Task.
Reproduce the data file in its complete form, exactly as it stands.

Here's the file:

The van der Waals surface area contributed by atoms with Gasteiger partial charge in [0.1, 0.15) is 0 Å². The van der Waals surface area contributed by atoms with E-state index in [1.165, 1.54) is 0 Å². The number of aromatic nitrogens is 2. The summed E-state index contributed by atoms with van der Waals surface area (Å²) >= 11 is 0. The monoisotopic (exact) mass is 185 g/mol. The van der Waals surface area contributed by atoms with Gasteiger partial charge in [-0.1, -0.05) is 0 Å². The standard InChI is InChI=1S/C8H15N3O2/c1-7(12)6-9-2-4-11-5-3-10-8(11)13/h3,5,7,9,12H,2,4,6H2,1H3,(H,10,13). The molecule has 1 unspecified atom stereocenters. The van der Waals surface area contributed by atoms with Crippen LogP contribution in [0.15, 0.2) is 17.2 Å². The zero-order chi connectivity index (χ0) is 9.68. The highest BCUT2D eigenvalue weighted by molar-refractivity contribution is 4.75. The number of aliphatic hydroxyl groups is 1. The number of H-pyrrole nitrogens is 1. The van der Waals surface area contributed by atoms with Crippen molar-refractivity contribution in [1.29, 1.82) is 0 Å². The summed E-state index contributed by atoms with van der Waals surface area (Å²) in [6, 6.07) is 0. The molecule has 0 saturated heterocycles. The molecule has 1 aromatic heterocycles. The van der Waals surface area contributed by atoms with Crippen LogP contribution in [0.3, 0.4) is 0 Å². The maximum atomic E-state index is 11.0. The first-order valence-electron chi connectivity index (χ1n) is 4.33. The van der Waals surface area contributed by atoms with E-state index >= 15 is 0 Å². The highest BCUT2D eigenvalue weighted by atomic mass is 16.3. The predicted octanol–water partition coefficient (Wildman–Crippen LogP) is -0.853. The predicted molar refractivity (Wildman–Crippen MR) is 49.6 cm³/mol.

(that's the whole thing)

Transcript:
The van der Waals surface area contributed by atoms with Gasteiger partial charge in [0.1, 0.15) is 0 Å². The van der Waals surface area contributed by atoms with E-state index in [1.165, 1.54) is 0 Å². The number of aromatic nitrogens is 2. The summed E-state index contributed by atoms with van der Waals surface area (Å²) >= 11 is 0. The monoisotopic (exact) mass is 185 g/mol. The van der Waals surface area contributed by atoms with Gasteiger partial charge in [-0.1, -0.05) is 0 Å². The standard InChI is InChI=1S/C8H15N3O2/c1-7(12)6-9-2-4-11-5-3-10-8(11)13/h3,5,7,9,12H,2,4,6H2,1H3,(H,10,13). The molecule has 1 unspecified atom stereocenters. The van der Waals surface area contributed by atoms with Crippen LogP contribution in [0.15, 0.2) is 17.2 Å². The zero-order chi connectivity index (χ0) is 9.68. The highest BCUT2D eigenvalue weighted by molar-refractivity contribution is 4.75. The number of aliphatic hydroxyl groups is 1. The number of H-pyrrole nitrogens is 1. The van der Waals surface area contributed by atoms with Crippen molar-refractivity contribution in [1.29, 1.82) is 0 Å². The summed E-state index contributed by atoms with van der Waals surface area (Å²) in [6, 6.07) is 0. The molecule has 0 saturated heterocycles. The molecule has 1 aromatic heterocycles. The van der Waals surface area contributed by atoms with Crippen LogP contribution in [0.3, 0.4) is 0 Å². The maximum atomic E-state index is 11.0. The first-order valence-electron chi connectivity index (χ1n) is 4.33. The van der Waals surface area contributed by atoms with E-state index >= 15 is 0 Å². The highest BCUT2D eigenvalue weighted by atomic mass is 16.3. The predicted octanol–water partition coefficient (Wildman–Crippen LogP) is -0.853. The predicted molar refractivity (Wildman–Crippen MR) is 49.6 cm³/mol.